In a recent issue of Forbes, Joe Lazauskas wrote that “There is no silver bullet when it comes to cyber security…”, and most knowledgeable people in the cyber community would tend to agree with that statement. Until the day comes…if ever…when a truly effective defense is developed, hackers and those who defend our digital networks will continue to play their cat and mouse game.
What we can do in the interim is something we all should have learned back in kindergarten…sharing. Back then we learned to share our paper, glue, and crayons. As we grew we learned to share other things, especially information, and found that sharing in the long run benefited everyone. For example, try to imagine our country if our law enforcement agencies did not share information – it would be extremely difficult to apprehend the ‘bad guys’ as they fled from one jurisdiction to another if the ‘good guys’ did not cooperate and share information. That line of thinking also applies to the digital world and cyber security. If we keep information about breaches to ourselves or do not share relevant information, it will only make the lives of bad actors that much easier. On the other hand if we learn to cooperate and share data it will put at least a crimp in their activities.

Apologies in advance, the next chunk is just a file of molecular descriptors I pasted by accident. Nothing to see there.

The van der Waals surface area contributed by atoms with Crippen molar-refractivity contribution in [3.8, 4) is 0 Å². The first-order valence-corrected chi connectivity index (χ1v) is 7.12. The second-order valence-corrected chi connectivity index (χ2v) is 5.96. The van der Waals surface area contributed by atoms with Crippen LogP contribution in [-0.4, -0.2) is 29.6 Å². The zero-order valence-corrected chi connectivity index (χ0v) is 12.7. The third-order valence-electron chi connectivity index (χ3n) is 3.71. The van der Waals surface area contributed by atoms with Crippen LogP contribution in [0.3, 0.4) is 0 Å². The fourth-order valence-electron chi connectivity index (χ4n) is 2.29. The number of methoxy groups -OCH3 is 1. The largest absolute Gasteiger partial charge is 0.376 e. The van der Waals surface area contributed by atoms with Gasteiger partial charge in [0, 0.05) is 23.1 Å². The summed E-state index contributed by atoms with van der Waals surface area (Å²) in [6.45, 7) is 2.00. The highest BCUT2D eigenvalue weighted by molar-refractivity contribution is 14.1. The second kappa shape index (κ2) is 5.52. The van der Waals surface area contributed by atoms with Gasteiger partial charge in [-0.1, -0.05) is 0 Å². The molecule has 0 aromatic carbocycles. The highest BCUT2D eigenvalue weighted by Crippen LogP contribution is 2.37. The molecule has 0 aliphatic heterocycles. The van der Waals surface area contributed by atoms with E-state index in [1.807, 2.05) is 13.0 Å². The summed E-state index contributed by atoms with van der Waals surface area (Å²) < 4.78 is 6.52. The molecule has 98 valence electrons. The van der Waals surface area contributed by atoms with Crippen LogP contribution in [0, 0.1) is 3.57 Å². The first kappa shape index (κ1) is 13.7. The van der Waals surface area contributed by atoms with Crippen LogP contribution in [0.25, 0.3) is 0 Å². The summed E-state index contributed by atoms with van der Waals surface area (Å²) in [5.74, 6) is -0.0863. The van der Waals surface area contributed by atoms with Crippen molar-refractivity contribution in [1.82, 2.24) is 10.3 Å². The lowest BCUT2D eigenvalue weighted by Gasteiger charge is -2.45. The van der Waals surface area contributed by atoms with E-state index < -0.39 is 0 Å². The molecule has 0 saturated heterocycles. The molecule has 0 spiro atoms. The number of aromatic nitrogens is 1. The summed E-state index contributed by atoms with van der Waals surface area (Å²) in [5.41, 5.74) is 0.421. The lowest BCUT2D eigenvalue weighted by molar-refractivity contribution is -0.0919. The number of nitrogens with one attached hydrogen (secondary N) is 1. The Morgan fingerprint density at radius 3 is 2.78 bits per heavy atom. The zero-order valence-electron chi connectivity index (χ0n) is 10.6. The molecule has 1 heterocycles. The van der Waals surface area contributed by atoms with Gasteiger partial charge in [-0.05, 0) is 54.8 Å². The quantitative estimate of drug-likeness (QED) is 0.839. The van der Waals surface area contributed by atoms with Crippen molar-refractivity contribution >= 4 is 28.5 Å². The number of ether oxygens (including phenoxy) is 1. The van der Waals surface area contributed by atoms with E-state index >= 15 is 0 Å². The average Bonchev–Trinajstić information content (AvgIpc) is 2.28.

The federal government has initiated a sharing program of its own called the Enhanced Cybersecurity Services or ECS that shares key cyber information with all levels of government as well as with the private sector. The Department of Homeland Security is the base for this program. Essentially, DHS compiles all sorts of information on cyber threats from various federal agencies and then…this is the key word…shares that information with approved ECS participants. DHS notes that ” Participation in the program is voluntary and is designed to protect government information, corporate information security, and the privacy of participants, while enhancing the security of critical infrastructure”.
The program is no ‘silver bullet’, but as part of an overall effort to share information to keep hackers at least at bay, it is certainly an important piece of the puzzle.
Lazauskas, J. (2014). The 3 Biggest Cybersecurity Threats Of 2014 — And How The Federal Government Plans To Stop Them.
Department of Homeland Security